“Sometimes it’s the mistakes that turn out to be the
best parts of life,” 
― Carrie Ryan, The Dead-Tossed Waves

Confession time! Every time I see a blog post or an article about someone who is in their 30s and already retired, I feel a pang of jealousy. I know, our case is not so bad. We will be done by 42. However, I still feel like we should have done better. We have always lived our life fairly frugally – Not as frugally as we could, but compared to our income. We have always been paid very well. Why did we have to work for so long? We should have retired already.

It is not like we don’t know the answer to that question. In case you are new here, we moved into the US just 4 years back. Whatever we saved up before that, and invested intelligently, will be just around $60,000 when we trasfer it here.. The cost of living, and hence the pays, are way lower in India. We have made several times that in the past 4 years alone. (See the top of the side panel for our current status, updated every Monday)

More than once, we have tried to imagine how life would have been different if we had moved here 10 years before we did. We did have a chance to do that, and had opted not to.

We could retire today if we were ready to go back to India. However, we have decided that having to work for another 5 years is a price we are willing to pay to live here.

Would we have retired already had we only moved here 10 years earlier? That is one thing BusyDad and I don’t really agree about. He thinks that we would have been retired. I think we would not have known the value of saving money. Living in India did teach us a lot.

We learnt about the value of money

We have seen the kind of work people are ready to do for money, and the meagre payment that they get for it. We had someone cook for us every single day of the month for less than 50 dollars (a month!). To rent the 800 sq ft apartment we lived in, it would have cost us 6 times as much. And a cook’s job was one of the best paying jobs for someone who was ready to be in domestic service. We now realize that if we don’t have enough, it could get ugly.

We now recognize the value of education

In a country like India where there is no concept of minimum wage, and human beings are in abundance, the only thing that differentiated us from all of those paid poorly was education. It is hard to see that here – you get paid well if you are really good at whatever you do. But I have been convinced that specialized knowledge gives you a way better chance at life. Hope I can get GBoy to buy into that!

We understand inflation

We have seen enough inflation to really understand how buying power of money can go down drastically. Had we lived here throughout, we would have chalked up any difference towards lifestyle inflation. It creeps up so slowly here, and it is really difficult to anticipate how things are going to be 30, 40, 50 years from now. We know of a couple (in India) who retired because they had saved up more than anyone else, and are now struggling just because inflation ate it all up.

We have seen the magic of compounding

Before we invested in real estate, we saved up all our money in Fixed Deposits – which is the equivalent of CDs here. The rate of interest would be anywhere between 7-11%. Since it carried zero risk, we used them a lot. Although the buying power was coming down due to inflation, we could see how fast our absolute amount could double.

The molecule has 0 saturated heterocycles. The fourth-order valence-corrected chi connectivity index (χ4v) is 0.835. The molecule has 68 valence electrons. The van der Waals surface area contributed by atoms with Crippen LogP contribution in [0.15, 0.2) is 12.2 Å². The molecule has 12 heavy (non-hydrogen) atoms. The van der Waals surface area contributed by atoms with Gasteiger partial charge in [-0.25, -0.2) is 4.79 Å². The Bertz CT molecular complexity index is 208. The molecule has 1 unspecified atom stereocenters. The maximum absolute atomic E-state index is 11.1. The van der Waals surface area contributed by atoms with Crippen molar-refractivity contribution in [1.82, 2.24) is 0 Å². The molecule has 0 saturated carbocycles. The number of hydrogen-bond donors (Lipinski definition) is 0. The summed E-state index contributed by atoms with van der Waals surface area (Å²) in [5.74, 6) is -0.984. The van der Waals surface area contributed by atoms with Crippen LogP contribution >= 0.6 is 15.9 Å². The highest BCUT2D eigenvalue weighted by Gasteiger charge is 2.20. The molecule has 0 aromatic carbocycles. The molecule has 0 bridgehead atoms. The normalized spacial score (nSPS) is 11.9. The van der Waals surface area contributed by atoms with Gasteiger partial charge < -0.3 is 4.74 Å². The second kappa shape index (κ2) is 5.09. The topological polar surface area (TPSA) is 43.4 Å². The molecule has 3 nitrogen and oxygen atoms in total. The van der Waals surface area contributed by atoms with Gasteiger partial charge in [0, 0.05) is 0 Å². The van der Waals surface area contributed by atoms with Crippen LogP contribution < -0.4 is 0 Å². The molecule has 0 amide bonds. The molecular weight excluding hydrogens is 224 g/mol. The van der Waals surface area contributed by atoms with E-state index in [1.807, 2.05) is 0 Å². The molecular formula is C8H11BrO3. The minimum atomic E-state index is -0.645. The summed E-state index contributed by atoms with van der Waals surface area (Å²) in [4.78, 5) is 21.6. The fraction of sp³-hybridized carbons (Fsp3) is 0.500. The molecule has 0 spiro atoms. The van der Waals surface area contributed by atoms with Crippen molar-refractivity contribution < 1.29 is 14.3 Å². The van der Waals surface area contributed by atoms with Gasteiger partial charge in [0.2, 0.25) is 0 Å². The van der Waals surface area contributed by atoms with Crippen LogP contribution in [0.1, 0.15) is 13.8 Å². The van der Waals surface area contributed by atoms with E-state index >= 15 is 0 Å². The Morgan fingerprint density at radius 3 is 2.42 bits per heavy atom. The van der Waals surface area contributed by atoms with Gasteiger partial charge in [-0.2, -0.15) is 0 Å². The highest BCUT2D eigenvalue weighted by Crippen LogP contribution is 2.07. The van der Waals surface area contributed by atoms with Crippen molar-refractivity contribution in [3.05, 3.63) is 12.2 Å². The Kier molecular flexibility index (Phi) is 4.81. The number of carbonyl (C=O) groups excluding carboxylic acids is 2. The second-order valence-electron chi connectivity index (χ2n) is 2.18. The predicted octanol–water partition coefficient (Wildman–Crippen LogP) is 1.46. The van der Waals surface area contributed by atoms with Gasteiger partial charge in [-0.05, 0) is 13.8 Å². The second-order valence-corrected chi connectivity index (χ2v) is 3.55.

We have learnt to take calculated risks

When we bought our two condos in India, there was nothing – just an idea of them going to be built. And it was the 2008 -2009 time period  There have been people who lost money because the builders went bankrupt. We didn’t, luckily. We still make good money (in Indian terms. $600 per month ) from renting them both out. Right now, we invest everything in stocks, nothing in bonds. We want our money to grow as fast as it can. While we both are employed, we can afford to take the risk.

We learnt to live frugally 

May be this point should have gone first. Right now, we see every single person around us spending money. It wasn’t like that in India. A lot of people pay attention to every single expense. A lot of people actually stick to budgets. It was not just fashionable to be frugal, it was a way of life. I am not claiming that we live frugally now. We don’t. Right now, even though we only spend about $40,000 a year (plus mortgage), there is a huge part of that I can cut out. Without blinking my eye. And that is just because we understood early on how little you really need.

If you are wondering where I am going with this, my point is that every life experience teaches you something. Whether you actually reailize it or not. So if you are regretting past mistakes, or decisions, stop that and start using those lessons now.

If we had not lived in India during the initial part of our adult life, we wouldn’t have learnt how to live our life the way we do now. I can actually imagine me blowing off hard earned money on frivolous stuff. I am glad I don’t.

If you remember one thing from this post, it should be this- Start making changes now. Your past mistakes? They weren’t really mistakes. They were just chances for you to learn a lesson. And you will realize that you did learn it if you only stop and think about it. There is no point wasting time on regretting or wondering about past decisions. Your future starts NOW!

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Sunday, Mar 26, 2023